Three big Wisconsin companies receive small business loans.
(Shutterstock image)

Twin Disc, Telkonet, and Sonic Foundry receive a combined $11 million in misdirected federal loan program funding.

Three publicly traded Wisconsin companies received millions of dollars in federal coronavirus relief loans that were supposed to go to small businesses, according to data compiled by the Washington Post.

Twin Disc, Telkonet, and Sonic Foundry received a combined total of more than $11 million. They are just three of the roughly 300 public companies that got a combined $1 billion in relief payouts from the Paycheck Protection Program, according to the Post. 

The program has come under fire in recent weeks after large companies such as Shake Shack, Potbelly, and the Los Angeles Lakers received multimillion-dollar loans through the $349 billion program.

Those businesses have announced they will return their loans. Others are resisting public blowback and are opting to keep the loans, drawing ire from the Trump administration because publicly traded companies were not intended to receive funds.

Racine-based Twin Disc, a power-transmission manufacturer and distributor founded in 1919, received about $8.2 million, the largest loan of the three public Wisconsin companies, according to the Post. It reported almost $11 million in net profit from more than $300 million in net sales in 2019. 

In 2018, Twin Disc acquired a marine propulsion company for almost $59 million. Before the acquisition, it had 700 employees. Twin Disc’s stock trades for just under $6 on the NASDAQ and has a market cap of $80 million.

Sonic Foundry, a Madison-based online video software creator, received $2.3 million, according to the Post. It reported a $3.6 million net loss last year from about $35 million in revenue. Sonic Foundry stock trades for $4.50 and it has a market cap of $30.5 million.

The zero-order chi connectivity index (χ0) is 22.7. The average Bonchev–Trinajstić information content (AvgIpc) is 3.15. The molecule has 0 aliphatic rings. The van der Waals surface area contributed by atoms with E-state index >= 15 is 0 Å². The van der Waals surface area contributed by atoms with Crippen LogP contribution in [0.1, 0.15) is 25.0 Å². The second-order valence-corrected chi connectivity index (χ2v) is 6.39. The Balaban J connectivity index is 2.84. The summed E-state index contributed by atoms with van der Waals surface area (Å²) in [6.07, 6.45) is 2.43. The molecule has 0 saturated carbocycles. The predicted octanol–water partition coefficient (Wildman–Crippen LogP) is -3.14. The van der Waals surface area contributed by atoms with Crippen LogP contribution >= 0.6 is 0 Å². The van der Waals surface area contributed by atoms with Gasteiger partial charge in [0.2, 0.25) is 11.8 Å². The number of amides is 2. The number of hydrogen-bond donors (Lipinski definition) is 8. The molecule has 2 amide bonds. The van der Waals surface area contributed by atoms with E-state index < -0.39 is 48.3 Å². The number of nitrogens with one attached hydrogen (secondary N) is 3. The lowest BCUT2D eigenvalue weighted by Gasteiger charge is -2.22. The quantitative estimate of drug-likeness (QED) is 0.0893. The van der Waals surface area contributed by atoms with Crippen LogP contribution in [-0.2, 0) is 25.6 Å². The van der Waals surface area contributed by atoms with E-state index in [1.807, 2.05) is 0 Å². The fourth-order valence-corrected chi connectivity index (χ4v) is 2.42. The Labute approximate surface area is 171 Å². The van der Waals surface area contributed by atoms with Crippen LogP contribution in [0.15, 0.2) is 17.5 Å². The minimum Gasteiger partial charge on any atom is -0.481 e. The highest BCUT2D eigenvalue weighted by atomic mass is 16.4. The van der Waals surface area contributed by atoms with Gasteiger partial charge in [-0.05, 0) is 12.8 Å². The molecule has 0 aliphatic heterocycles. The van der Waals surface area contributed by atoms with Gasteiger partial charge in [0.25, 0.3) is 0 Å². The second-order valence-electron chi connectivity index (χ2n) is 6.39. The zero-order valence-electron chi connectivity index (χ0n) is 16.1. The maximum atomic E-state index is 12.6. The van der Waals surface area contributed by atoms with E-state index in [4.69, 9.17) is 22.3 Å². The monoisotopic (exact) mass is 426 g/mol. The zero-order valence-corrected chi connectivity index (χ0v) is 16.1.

The company’s “about” page on its website says it has 250 employees worldwide, but Nicole Wise, Sonic Foundry’s communications director, wrote in a statement that it has fewer than 200 employees.

“While we are a publicly traded company on the OTC markets, we are by definition under the Small Business Administration guidelines classified as a small business with under 200 employees,” said Wise in an emailed statement. “Most of these employees are located locally in Madison. As a local small business, we are committed to continuing to support our employees during the pandemic, and the PPP assistance will help us accomplish this.”

Wise did not say whether the company would return the loan, nor did she say how coronavirus has affected the company’s revenue. The company’s flagship product is a video platform that serves, among other industries, education and health care. 

Sonic Foundry is directly marketing its video product to education, businesses, and event holders during the pandemic. Coronavirus has served as a major boon for video platforms such as Zoom as people shift meetings to digital settings.

Telkonet, a Waukesha-based technology company, received about $910,000 from the loan pool, according to the Post. The company, founded in 1977, reported $12 million in revenue in the 2019 fiscal year, a 42 percent year-over-year growth. It has a market cap of $6.3 million on the Venture Market, with shares trading at under five cents, according to Yahoo Finance data.

Neither Twin Disc nor Telkonet responded to questions about why they needed the loans, and whether they would return them. UpNorthNews will update this story if the companies respond.